Nowa Huta was planned as an ideal socialist city built for the workers of gigantic steelworks, but after two years, it have been included in the precinct of Krakow as one of its districts. Today, both residents of Nowa Huta and Krakow citizens seems not to recognize this fact and still like to emphasize their separateness and individuality. Nowa Huta is a unique place combining architecture of social realism with the achievements of Western modernism. Sightseeing enriched by some stories about absurdities of daily life in the socialist dream is a fantastic adventure.
The architecture of Nowa Huta is surprising and pompous, however you can fall in love with its enormous forms (sometimes raw and sometimes dazzled by variety of historical details). Extensive and precisely delineated urban spaces are also impressive. As I have written above, it is not difficult to see in buildings of Nowa Huta some modernist inspirations in forms of Nowa Huta buildings (but on the other hand there are plenty of references to earlier eras – Renaissance or even Baroque). Do not be surprised seeing elements such as pilasters, classicist portals and attics, which refers to the 16th-century Krakow’s Cloth Hall details. All this looks very interesting, thanks to the urban concept of Teodor Ptaszycki (main architect of the project) and his entire team. Building a city from basics they had a free hand in choosing architectonic solutions (according to the guidelines of socialist realism of course). They reached for plans of ideal cities dated back to the Renaissance and Baroque. Finally, they made their best to reveal the spirit of socialist urban planning by building a huge scale, monumentality, wide avenues and enormous central square.
We can start our tour from the gate and the administration buildings of Tadeusz Sendzimir Steelworks (in the communist era named after Vladimir Lenin, nowadays the owner of the steelworks is Arcelor Mittal Poland). The true industrial behemoth lies behind the monumental gate – just look at the city map and see how much space is occupied by the plant itself. A a trip by tram to Pleszow is an interesting experience. You can admire monstrous, partly decaying industrial installations emerging from grasses and trees (in summer thickets may be too lush).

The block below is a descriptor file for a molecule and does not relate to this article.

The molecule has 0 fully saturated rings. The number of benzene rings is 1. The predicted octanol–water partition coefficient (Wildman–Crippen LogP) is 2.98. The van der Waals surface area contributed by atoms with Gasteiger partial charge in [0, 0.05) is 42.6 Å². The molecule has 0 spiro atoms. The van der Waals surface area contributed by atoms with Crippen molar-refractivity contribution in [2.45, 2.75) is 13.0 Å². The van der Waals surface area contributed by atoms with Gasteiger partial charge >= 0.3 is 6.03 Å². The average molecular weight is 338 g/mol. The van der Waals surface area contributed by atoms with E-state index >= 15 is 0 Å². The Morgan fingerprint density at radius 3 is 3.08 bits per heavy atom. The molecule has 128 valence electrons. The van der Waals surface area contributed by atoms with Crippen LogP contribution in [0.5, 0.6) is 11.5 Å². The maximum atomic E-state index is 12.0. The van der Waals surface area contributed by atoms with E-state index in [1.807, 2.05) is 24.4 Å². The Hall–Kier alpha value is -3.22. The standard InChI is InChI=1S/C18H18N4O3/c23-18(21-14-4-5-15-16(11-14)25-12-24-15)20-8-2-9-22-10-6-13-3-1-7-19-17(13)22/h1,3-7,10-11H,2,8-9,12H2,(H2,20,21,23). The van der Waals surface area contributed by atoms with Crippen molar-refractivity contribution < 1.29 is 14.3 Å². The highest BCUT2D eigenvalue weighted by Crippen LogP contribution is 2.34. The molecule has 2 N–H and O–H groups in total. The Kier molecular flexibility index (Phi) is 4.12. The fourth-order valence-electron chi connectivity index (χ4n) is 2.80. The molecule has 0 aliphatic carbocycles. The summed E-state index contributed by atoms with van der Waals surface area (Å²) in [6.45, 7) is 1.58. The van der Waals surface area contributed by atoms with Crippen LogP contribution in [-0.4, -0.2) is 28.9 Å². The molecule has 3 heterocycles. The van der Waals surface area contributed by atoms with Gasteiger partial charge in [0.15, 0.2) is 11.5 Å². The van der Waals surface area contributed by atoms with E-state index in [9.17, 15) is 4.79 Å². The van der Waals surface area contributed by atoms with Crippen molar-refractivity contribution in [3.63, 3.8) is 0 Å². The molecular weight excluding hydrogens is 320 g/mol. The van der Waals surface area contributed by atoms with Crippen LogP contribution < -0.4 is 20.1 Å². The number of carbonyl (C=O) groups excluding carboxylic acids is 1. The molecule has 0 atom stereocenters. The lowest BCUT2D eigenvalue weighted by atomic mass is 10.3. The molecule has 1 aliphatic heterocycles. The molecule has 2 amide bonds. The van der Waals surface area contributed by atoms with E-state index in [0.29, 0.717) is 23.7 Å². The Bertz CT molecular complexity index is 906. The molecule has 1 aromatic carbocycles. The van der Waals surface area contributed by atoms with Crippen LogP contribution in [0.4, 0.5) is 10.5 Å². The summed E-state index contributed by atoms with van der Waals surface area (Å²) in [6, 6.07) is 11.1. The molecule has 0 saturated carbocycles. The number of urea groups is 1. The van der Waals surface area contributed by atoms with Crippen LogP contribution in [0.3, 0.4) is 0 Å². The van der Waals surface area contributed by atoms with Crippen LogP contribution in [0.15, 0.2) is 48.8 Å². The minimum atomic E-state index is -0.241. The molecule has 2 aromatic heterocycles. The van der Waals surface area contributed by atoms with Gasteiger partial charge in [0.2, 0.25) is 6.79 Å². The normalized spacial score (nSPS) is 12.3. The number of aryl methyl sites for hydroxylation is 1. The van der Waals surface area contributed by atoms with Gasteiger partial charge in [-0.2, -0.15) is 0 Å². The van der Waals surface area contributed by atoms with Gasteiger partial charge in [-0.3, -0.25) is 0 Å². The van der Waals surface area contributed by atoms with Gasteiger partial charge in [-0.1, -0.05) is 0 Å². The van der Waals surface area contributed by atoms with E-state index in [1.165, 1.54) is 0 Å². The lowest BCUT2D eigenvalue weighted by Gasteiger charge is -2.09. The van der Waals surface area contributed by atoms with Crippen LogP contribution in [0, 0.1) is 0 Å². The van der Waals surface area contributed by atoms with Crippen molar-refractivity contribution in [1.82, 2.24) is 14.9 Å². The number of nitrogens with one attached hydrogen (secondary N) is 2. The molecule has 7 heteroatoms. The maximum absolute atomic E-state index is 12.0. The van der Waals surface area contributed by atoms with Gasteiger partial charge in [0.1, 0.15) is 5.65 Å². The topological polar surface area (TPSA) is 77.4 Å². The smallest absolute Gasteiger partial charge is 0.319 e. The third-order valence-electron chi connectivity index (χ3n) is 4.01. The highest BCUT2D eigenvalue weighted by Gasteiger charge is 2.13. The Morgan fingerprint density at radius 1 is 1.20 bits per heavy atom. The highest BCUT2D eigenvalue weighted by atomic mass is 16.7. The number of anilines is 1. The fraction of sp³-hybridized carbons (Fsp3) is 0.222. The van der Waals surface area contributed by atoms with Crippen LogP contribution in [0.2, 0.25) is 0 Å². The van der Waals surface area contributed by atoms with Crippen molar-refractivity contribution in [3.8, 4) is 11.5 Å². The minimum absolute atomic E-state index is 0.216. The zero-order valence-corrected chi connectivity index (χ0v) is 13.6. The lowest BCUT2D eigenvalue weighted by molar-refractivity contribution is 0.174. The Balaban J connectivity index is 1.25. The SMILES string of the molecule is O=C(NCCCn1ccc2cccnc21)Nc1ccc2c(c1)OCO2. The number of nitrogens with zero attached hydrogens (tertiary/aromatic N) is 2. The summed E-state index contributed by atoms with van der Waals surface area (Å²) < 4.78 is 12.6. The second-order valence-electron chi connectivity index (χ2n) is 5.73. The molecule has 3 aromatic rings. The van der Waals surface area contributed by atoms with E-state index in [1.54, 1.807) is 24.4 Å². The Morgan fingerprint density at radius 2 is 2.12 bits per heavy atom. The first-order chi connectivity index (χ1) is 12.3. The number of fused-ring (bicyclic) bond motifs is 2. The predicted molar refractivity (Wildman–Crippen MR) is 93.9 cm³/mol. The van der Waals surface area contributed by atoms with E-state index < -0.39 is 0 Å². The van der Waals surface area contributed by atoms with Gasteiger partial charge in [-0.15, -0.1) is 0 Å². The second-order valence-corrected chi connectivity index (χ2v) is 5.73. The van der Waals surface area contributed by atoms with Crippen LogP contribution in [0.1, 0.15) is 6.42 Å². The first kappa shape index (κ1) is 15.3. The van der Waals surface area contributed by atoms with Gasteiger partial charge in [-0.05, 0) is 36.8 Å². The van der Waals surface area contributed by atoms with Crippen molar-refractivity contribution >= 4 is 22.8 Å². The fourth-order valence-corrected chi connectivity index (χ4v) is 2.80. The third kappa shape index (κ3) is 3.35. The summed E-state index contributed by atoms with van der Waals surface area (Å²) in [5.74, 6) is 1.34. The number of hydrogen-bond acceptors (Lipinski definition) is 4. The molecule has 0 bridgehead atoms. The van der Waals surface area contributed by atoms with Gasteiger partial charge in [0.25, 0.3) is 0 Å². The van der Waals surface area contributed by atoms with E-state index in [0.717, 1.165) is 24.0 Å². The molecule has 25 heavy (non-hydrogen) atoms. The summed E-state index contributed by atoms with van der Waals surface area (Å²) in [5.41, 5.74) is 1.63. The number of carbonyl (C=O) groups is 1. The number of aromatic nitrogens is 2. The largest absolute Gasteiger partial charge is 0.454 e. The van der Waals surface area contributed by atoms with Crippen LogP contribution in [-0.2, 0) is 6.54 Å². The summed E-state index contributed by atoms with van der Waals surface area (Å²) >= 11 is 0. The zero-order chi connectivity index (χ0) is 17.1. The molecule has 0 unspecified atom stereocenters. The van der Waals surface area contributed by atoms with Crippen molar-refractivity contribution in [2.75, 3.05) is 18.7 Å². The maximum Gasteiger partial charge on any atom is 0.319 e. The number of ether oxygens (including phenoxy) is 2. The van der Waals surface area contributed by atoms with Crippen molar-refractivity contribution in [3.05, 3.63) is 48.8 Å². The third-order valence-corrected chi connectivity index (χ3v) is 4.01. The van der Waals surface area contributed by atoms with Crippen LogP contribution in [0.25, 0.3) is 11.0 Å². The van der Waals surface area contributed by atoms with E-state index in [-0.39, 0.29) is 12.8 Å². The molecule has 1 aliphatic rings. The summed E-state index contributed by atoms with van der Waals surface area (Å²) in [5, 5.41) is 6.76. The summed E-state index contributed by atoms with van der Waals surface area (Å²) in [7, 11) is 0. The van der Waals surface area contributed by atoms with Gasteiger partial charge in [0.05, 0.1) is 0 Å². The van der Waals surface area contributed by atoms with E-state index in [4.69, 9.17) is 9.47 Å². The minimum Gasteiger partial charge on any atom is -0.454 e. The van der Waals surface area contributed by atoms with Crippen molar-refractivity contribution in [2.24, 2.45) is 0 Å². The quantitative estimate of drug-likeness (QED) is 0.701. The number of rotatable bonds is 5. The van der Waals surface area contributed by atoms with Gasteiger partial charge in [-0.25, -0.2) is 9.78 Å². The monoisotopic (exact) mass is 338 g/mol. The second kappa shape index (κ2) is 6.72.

The Solidarity Avenue (very wide, formerly the Avenue of Vladimir Lenin) leads to the Central Square. Its space surrounded by amazing monumental houses is really impressive, as well as the Avenue of the Roses, where once growndozens of rose bushes. Both residential and public buildings are full of interesting solutions. Excellent examples of using some interesting architectural solustions are buildings of the Ludowy Theatre (project of Janusz and Marta Ingardenowie and Jan Dąbrowski) or ‘Świt’ Cinema (by Andrzej Uniejewski), both with reconstructions of original neon signs. Communist times are still perfectly perceptible – look at such venues as Stylowa Restaurant (the oldest in Nowa Huta) located at the Central Square and see how people imagine an elegant restaurant in communist era! In many places in Nowa Huta the time just stopped.
It is worth mentioning that residents of the district came mostly from rural areas, so in 50’ there were cases of keeping pigs or fowls in Nowa Huta houses (especially in the oldest housing estates – Wanda and Willowe).
Nowa Huta tour with a guide
Nowa Huta tour with our guide You will learn very interesting things about daily life in a rather unusual place. Would you like to hear more facts about Nowa Huta? Feel invited! Take a look at: https://krakowzwiedzanie.pl/en/nowa-huta/.